The Most Important Career Decision That A Woman Can Make

When I returned to work after a year of paid parental leave from my awe-inspiring employer, Tyler assumed morning duty on the home front while I took on the pick-up and dinner brigade.  A majority of the time, I head to work or an exercise class before Addie even wakes up (a difficult choice made less prickly with a two minute FaceTime at the breakfast table).  Tyler is on his own to get her dressed, continue to carry the valiant torch of potty training, make her breakfast, find his own left shoe (which she loves to hide) and get her to daycare (ahem, school) before starting his own workday as a bustling real estate broker.

Pause… I am so grateful that a) I have a husband and co-parent which is not a given b) that the nature of Tyler’s career allows for this morning flexibility and c) he chose to incorporate this into his career, his life, and his partnership with me.  When I read Lean In shortly after returning to work, I was struck by the chapter called, “Make Your Partner A Real Partner,” in which Sandberg says:

“I truly believe that the single most important career decision that a woman makes is whether she will have a life partner and who that partner is. I don’t know of a single woman in a leadership position whose life partner is not fully—and I mean fully—supportive of her career. No exceptions… and contrary to the popular notion that only unmarried women can make it to the top, the majority of the most successful female business leaders have partners.”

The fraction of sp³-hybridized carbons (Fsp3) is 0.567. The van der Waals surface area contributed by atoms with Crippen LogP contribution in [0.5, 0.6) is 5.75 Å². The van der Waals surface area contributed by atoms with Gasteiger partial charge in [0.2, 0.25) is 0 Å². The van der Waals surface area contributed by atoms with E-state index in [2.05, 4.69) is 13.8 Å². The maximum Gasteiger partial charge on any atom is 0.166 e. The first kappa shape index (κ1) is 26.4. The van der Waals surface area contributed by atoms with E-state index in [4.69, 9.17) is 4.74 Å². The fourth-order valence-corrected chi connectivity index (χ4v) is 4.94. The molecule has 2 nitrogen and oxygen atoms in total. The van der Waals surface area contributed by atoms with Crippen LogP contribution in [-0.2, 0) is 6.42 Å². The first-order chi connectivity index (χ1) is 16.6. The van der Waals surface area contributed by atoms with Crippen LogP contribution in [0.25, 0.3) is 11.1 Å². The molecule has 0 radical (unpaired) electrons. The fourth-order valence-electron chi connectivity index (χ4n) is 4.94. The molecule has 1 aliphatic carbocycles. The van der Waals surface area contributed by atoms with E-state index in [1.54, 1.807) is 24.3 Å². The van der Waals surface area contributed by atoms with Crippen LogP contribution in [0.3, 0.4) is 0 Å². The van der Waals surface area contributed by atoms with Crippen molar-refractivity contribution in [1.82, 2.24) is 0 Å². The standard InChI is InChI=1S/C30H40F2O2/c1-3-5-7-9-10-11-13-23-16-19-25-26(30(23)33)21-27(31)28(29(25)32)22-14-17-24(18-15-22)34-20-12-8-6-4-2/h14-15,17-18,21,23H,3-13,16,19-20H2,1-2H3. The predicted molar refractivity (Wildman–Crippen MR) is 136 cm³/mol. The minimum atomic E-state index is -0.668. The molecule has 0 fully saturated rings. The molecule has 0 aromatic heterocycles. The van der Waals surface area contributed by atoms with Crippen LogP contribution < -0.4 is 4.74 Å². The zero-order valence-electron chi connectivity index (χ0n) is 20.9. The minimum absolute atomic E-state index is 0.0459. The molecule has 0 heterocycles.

When Tyler takes care of Addie in the morning, it has not only supported me and my career, it’s developed a unique relationship between father and daughter.  I will admit… those first few weeks back at work after caring for Addie full time for a year, I often thought, “Can anyone care for Addie the way I did?” Drilling this down a bit, I was actually quite convinced that I had figured out the “right” way to raise Addie and worried that anyone else would be 2nd string.  Will he do breakfasts the same way I do? Does he choose the same outfits I would?  When she asks a question or toes a line, will he say the same things I do? The answer is no.  And that’s not “wrong.”

Tyler caring for Addie in the mornings not only affords me the ability to pursue my career, it has also humbled me as a parent.  Tyler parents and cares for Addie in his own unique way… and it’s taken me awhile to realize that she’s better off for it.  While we do try to stay aligned on the big-ticket items in parenting, most things (like how her ponytail is styled) are subjective.  Daily, I feel a calling to surrender my own arrogance as a parent and recognize that I am not a better at loving Addie.  And she’s is more well-rounded little person because of it.

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